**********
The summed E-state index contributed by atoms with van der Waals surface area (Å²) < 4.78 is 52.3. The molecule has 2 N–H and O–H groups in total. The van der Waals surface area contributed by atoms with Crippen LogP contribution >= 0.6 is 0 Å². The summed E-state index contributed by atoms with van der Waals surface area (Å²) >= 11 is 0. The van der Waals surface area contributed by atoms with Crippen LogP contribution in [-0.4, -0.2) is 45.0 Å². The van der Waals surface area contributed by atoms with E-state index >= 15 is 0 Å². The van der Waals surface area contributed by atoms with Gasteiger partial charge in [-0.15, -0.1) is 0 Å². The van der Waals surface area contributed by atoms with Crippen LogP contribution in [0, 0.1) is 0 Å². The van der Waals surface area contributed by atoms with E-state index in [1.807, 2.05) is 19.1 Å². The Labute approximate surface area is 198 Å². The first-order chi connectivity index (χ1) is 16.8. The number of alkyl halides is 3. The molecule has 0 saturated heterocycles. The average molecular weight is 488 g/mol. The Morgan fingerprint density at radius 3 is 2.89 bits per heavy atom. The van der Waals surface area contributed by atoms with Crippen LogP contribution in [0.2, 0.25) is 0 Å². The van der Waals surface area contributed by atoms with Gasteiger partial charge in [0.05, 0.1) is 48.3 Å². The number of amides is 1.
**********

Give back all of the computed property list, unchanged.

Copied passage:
The summed E-state index contributed by atoms with van der Waals surface area (Å²) < 4.78 is 52.3. The molecule has 2 N–H and O–H groups in total. The van der Waals surface area contributed by atoms with Crippen LogP contribution >= 0.6 is 0 Å². The summed E-state index contributed by atoms with van der Waals surface area (Å²) >= 11 is 0. The van der Waals surface area contributed by atoms with Crippen LogP contribution in [-0.4, -0.2) is 45.0 Å². The van der Waals surface area contributed by atoms with E-state index >= 15 is 0 Å². The van der Waals surface area contributed by atoms with Gasteiger partial charge in [-0.15, -0.1) is 0 Å². The van der Waals surface area contributed by atoms with Crippen LogP contribution in [0, 0.1) is 0 Å². The van der Waals surface area contributed by atoms with E-state index in [1.807, 2.05) is 19.1 Å². The Labute approximate surface area is 198 Å². The first-order chi connectivity index (χ1) is 16.8. The number of alkyl halides is 3. The molecule has 0 saturated heterocycles. The average molecular weight is 488 g/mol. The Morgan fingerprint density at radius 3 is 2.89 bits per heavy atom. The van der Waals surface area contributed by atoms with Crippen LogP contribution in [0.2, 0.25) is 0 Å². The van der Waals surface area contributed by atoms with Gasteiger partial charge in [0.05, 0.1) is 48.3 Å². The number of amides is 1.